In today's deep recession, accented by continuing layoffs, it might be hard to believe that good security jobs are hard to fill, but they are. Or maybe it's more accurate to say that it's hard to find good security people for those jobs.
I recently helped hire a Web security analyst for a client with a large number of IIS and Apache Web servers. After filtering out hundreds of inexperienced candidates, I settled on a half-dozen people with relevant experience, education, and credentials. (I care about qualifications in that order.)
During my interviews with all six hand-picked candidates, I was surprised to find out how much they did not know about Web security. They couldn't tell me the difference between a XSS (cross-site scripting) attack and a cross-domain attack. Most were unaware of how to harden the base Web server OSes, and most were unable to describe a SQL injection attack. Only one knew how to isolate different Web sites from others using security accounts and application pools. On a positive note, at least two of them had heard about banner ads being used for malware distribution.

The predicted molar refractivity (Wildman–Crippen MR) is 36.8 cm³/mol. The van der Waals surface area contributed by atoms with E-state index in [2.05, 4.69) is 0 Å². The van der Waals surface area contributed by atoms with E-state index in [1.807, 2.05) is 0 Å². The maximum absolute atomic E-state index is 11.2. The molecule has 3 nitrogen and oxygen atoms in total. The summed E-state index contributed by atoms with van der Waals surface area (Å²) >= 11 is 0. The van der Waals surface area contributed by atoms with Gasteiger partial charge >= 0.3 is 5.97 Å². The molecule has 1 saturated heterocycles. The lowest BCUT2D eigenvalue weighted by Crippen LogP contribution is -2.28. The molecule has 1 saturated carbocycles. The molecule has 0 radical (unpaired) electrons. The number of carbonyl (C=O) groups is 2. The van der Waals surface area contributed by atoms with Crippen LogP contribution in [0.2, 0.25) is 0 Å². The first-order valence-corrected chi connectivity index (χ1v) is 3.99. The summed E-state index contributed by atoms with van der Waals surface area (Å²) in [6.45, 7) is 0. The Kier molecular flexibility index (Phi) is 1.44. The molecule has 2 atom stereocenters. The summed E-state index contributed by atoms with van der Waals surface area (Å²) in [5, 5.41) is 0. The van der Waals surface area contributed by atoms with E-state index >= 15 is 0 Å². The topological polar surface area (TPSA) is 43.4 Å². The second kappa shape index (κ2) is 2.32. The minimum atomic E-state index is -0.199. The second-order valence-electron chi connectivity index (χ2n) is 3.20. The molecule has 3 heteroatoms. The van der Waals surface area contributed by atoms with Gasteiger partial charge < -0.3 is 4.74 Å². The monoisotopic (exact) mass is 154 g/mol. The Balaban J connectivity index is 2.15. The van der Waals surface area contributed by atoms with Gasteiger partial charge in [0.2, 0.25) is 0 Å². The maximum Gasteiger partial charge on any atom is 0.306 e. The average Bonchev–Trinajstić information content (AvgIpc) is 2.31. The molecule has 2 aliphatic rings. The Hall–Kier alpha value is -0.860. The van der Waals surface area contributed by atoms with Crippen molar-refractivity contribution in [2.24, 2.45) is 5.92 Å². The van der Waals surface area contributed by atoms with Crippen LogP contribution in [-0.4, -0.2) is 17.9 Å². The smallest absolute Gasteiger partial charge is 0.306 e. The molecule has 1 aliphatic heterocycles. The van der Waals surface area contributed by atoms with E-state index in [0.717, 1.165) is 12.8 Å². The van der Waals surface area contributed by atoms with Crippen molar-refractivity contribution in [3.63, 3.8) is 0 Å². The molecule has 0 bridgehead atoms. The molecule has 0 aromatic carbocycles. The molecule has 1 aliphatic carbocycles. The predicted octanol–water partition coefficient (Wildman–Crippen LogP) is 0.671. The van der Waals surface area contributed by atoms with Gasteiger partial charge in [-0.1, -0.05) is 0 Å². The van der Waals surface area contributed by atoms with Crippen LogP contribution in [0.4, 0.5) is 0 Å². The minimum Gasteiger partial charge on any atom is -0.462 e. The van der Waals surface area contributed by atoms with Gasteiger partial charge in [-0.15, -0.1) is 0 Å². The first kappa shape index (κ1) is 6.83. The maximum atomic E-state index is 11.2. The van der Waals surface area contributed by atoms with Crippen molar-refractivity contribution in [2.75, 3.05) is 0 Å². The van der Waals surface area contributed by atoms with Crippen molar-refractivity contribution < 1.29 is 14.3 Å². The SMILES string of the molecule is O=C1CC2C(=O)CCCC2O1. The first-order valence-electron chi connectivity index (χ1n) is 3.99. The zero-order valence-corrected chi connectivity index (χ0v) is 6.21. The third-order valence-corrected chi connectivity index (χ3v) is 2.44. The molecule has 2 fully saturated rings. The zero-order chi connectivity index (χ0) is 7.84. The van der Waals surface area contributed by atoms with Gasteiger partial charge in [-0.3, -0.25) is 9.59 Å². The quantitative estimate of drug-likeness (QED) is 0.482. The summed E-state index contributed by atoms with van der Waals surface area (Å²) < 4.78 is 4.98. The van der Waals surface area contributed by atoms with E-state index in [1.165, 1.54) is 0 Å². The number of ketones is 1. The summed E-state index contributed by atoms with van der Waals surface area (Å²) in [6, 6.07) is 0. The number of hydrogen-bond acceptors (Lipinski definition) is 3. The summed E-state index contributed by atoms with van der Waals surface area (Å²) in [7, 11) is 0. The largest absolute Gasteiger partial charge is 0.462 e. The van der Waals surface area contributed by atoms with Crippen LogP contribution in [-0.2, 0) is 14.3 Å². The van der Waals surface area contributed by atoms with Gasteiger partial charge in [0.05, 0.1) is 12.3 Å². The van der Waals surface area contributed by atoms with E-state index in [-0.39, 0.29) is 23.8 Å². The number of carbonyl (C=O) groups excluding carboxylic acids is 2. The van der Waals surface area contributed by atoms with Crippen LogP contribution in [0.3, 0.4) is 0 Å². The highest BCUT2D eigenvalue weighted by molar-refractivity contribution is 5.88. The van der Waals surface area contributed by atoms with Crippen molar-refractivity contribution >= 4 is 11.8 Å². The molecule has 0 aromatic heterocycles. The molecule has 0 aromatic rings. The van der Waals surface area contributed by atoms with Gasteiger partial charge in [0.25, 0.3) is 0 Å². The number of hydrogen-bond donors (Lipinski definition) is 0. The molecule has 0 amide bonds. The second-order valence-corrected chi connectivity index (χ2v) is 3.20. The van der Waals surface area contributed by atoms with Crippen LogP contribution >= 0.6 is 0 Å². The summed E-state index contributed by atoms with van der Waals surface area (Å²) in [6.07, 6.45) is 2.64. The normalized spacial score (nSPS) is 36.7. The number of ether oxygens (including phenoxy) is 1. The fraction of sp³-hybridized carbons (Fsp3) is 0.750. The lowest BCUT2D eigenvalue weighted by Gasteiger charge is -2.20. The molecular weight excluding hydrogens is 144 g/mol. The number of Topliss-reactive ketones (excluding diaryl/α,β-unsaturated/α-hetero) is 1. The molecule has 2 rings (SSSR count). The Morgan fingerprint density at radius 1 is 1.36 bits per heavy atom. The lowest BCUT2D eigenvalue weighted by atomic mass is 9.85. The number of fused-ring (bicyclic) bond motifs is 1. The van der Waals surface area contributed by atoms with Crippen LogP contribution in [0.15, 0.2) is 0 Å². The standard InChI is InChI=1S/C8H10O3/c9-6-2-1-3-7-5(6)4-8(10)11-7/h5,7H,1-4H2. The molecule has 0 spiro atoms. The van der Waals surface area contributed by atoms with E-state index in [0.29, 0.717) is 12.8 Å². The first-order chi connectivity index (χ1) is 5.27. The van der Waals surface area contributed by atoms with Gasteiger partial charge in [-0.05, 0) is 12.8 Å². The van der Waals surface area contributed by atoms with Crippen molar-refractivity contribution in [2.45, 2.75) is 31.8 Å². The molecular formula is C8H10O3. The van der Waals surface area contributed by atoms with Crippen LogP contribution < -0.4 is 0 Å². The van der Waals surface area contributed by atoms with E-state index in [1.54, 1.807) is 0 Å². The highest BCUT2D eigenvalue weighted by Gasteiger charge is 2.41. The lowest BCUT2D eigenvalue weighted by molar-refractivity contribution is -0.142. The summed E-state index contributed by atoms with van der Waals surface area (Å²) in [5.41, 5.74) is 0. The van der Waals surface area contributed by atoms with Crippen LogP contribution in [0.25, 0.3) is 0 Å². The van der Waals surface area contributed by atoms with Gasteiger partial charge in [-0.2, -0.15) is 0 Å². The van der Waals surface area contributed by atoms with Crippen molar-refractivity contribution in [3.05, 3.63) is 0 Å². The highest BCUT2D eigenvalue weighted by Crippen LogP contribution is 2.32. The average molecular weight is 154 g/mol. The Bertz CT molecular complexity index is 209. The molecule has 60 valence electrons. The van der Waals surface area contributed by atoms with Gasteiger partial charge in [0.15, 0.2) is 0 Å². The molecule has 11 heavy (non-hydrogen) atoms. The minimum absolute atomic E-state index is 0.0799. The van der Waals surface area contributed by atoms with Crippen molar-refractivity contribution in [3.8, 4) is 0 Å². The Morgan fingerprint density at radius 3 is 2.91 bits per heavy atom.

When I informed the candidates aware that they would be responsible for keeping up with the latest ASP/ASP.Net and PHP attacks and vulnerabilities, all to a person expressed surprise that PHP or PHP apps had any vulnerabilities. After the third candidate said this, my jaw dropped. Upon hearing this from the very last candidate, I was just depressed. Where have these people been living? Do they read beyond Facebook and Twitter?
I ended up hiring the only candidate that seemed to express genuine interest in learning more about PHP vulnerabilities. I was doubly depressed that this interview mimicked one I gave a few years ago. Times had changed, but not the quality of the candidates.